A ground-breaking technological innovation its makers claim could "change everything" about modern medicine has been presented in Buenos Aires.
The new Butterfly iQ portable ultrasound device was presented to students and faculty at the Facultad de Medicina de la Universidad de Buenos Aires on Monday. It's an advancement that “will change everything,” according to Laurent Faracci, CEO of Butterfly Network.
The company, which presented its new product in conjunction with Corporación América, says its mission is to 'democratise' medical imaging through the advancement of technology.
Butterfly iQ, which went public only six months ago, is a portable ultrasound imaging device that is compatible with the average smartphone and capable of imaging the entire body.
The company designed the machine, which can be carried in a pocket and whose size and shape is similar to that of an electric shaver, to produce high-quality images, at any time and place, allowing health professionals to have data to confirm or rule out a diagnosis and immediately indicate a treatment programme.
Bone fractures, pneumonic lungs, signs of congestive heart failure, neurogenic bladders — you name it. Butterfly iQ produces images of identical quality to that of ultrasound machines that can cost upwards of US$50,000, its makers claim.
“It’s ultrasound on a chip,” said Chief Medical Officer John Martin. “It has 9,000 tiny little drums that vibrate and create an ultrasound beam, that can scan the entire body and plug into something that many have around the world: a smartphone.”
Martin explained that a device like Butterfly iQ is not only impressive for its ingenuity, but rather for its capacity to completely alter the global healthcare industry.
“For the last 200 years, no matter where you saw a doctor, we practice the same way all over the world,” Martin told the Times, noting the rote nature of taking one’s medical history, conducting a physical examination, followed by an evaluation — which, more often than not, requires some sort of diagnostic exams, be it imaging or bloodwork.
“Two thirds of the time—when we don’t know what the problem is—ultrasound can solve the uncertainty,” he added.
The delay in receiving results, anxiety, and the cost of a typical ultrasound create immense inefficiencies in the healthcare system which, according to Martin, can be solved with an ultrasound that could even be performed by the patient themselves.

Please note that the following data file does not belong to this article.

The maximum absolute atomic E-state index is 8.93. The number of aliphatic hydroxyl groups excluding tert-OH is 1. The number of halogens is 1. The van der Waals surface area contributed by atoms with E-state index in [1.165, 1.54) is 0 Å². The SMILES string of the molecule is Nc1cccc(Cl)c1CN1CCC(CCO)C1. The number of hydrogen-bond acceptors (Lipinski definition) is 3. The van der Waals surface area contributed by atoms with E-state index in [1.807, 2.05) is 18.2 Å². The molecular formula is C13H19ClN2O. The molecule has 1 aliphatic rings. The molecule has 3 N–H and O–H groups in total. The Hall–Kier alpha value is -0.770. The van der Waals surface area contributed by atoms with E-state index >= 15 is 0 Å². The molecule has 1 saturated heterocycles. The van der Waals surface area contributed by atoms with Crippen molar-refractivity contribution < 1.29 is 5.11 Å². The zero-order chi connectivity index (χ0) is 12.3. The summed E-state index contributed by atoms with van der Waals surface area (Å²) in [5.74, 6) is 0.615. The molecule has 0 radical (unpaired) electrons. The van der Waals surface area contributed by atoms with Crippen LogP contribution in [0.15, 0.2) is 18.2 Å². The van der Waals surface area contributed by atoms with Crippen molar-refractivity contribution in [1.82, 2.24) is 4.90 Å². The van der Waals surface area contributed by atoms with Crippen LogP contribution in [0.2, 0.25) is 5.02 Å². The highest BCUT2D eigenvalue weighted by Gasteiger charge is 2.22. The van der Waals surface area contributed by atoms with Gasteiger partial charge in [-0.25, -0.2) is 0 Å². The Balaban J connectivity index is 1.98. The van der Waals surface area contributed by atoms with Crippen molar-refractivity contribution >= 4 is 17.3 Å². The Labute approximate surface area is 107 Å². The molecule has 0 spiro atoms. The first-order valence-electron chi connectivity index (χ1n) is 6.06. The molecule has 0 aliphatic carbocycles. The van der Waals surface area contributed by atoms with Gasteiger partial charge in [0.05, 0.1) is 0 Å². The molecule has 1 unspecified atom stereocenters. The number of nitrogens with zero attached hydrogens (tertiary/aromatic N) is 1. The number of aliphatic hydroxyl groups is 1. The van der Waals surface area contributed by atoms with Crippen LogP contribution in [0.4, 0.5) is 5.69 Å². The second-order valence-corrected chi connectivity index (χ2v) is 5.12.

Martin himself, upon noticing a lump on his neck, imaged and diagnosed his own cancer with the device.
“Trust me, it’s much more fun being the doctor than the patient,” said the medical expert, who is now healthy and doing well.
The Argentine angle
The potential impact of such a device isn't hard to imagine. In a large country like Argentina – where rural towns are often many miles away from the nearest hospital – it could be a gamechanger.
The device, which has already been approved by the the US Food and Drug Administration (FDA) and cleared all cybersecurity HIPPA requirements, is already in 15 countries . Argentina is the company’s first South American target.
“Education is the key — without education there is no future,” said Faracci, emphasising the importance of partnering with medical schools around the globe so that future leaders in the field become comfortable with the technology.
The technology is easy to use, and, with the help of artificial intelligence, patients can receive real-time assistance in capturing the best image, said Butterfly Network offcials. However, doctors and physicians will still be critical in interpreting the image and deciding what happens next.
“We believe this will only create jobs,” said Faracci, noting how reducing inefficiencies in the system will allow healthcare professionals to dedicate their time to more pressing matters.
The company says it is eager to bring the technology to Argentina soon. Prior to the presentation, company executives met with Dr. Gines González García and his team at the Health Ministry, to show off the possibilities of Butterfly iQ and discuss its possible future use in various projects and pilot programnes.
The executives noted that, at the end of the day, the product is suited for a public health system like that of Argentina. With a mission to democratise healthcare, the company is eager to get started and make headway across the continent.
“I don’t expect it to take very long,” said Faracci.